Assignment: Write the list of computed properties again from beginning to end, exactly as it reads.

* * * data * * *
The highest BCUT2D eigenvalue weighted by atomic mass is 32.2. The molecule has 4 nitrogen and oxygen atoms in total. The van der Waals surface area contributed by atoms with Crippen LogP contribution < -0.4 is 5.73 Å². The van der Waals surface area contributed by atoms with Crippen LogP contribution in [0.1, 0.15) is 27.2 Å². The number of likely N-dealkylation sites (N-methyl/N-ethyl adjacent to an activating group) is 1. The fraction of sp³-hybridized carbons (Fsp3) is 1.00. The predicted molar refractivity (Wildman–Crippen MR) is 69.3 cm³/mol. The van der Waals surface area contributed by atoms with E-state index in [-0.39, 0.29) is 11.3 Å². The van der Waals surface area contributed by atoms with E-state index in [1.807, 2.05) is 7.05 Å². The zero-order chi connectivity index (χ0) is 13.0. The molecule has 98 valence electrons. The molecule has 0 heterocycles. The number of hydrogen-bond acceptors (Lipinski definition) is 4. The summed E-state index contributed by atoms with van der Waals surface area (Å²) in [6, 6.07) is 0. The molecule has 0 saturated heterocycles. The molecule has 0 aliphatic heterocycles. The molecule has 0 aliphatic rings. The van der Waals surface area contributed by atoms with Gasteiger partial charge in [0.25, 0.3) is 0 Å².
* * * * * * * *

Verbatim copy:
The highest BCUT2D eigenvalue weighted by atomic mass is 32.2. The molecule has 4 nitrogen and oxygen atoms in total. The van der Waals surface area contributed by atoms with Crippen LogP contribution < -0.4 is 5.73 Å². The van der Waals surface area contributed by atoms with Crippen LogP contribution in [0.1, 0.15) is 27.2 Å². The number of likely N-dealkylation sites (N-methyl/N-ethyl adjacent to an activating group) is 1. The fraction of sp³-hybridized carbons (Fsp3) is 1.00. The predicted molar refractivity (Wildman–Crippen MR) is 69.3 cm³/mol. The van der Waals surface area contributed by atoms with E-state index in [-0.39, 0.29) is 11.3 Å². The van der Waals surface area contributed by atoms with E-state index in [1.807, 2.05) is 7.05 Å². The zero-order chi connectivity index (χ0) is 13.0. The molecule has 98 valence electrons. The molecule has 0 heterocycles. The number of hydrogen-bond acceptors (Lipinski definition) is 4. The summed E-state index contributed by atoms with van der Waals surface area (Å²) in [6, 6.07) is 0. The molecule has 0 saturated heterocycles. The molecule has 0 aliphatic heterocycles. The molecule has 0 aliphatic rings. The van der Waals surface area contributed by atoms with Gasteiger partial charge in [0.25, 0.3) is 0 Å².